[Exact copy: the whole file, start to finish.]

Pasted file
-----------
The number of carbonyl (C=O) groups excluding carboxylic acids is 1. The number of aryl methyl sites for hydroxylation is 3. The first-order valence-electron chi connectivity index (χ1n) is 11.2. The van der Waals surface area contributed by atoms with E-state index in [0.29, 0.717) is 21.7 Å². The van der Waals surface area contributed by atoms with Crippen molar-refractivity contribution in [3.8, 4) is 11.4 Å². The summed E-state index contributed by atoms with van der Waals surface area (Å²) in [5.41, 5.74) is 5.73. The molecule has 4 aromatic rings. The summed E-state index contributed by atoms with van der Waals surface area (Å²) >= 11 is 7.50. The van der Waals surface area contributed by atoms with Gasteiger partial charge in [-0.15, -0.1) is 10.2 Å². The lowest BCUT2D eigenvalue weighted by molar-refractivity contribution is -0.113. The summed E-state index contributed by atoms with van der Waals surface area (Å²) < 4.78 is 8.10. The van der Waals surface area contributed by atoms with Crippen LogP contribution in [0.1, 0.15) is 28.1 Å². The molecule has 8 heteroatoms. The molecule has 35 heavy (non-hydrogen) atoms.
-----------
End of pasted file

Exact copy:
The number of carbonyl (C=O) groups excluding carboxylic acids is 1. The number of aryl methyl sites for hydroxylation is 3. The first-order valence-electron chi connectivity index (χ1n) is 11.2. The van der Waals surface area contributed by atoms with E-state index in [0.29, 0.717) is 21.7 Å². The van der Waals surface area contributed by atoms with Crippen molar-refractivity contribution in [3.8, 4) is 11.4 Å². The summed E-state index contributed by atoms with van der Waals surface area (Å²) in [5.41, 5.74) is 5.73. The molecule has 4 aromatic rings. The summed E-state index contributed by atoms with van der Waals surface area (Å²) >= 11 is 7.50. The van der Waals surface area contributed by atoms with Gasteiger partial charge in [-0.15, -0.1) is 10.2 Å². The lowest BCUT2D eigenvalue weighted by molar-refractivity contribution is -0.113. The summed E-state index contributed by atoms with van der Waals surface area (Å²) < 4.78 is 8.10. The van der Waals surface area contributed by atoms with Crippen LogP contribution in [0.1, 0.15) is 28.1 Å². The molecule has 8 heteroatoms. The molecule has 35 heavy (non-hydrogen) atoms.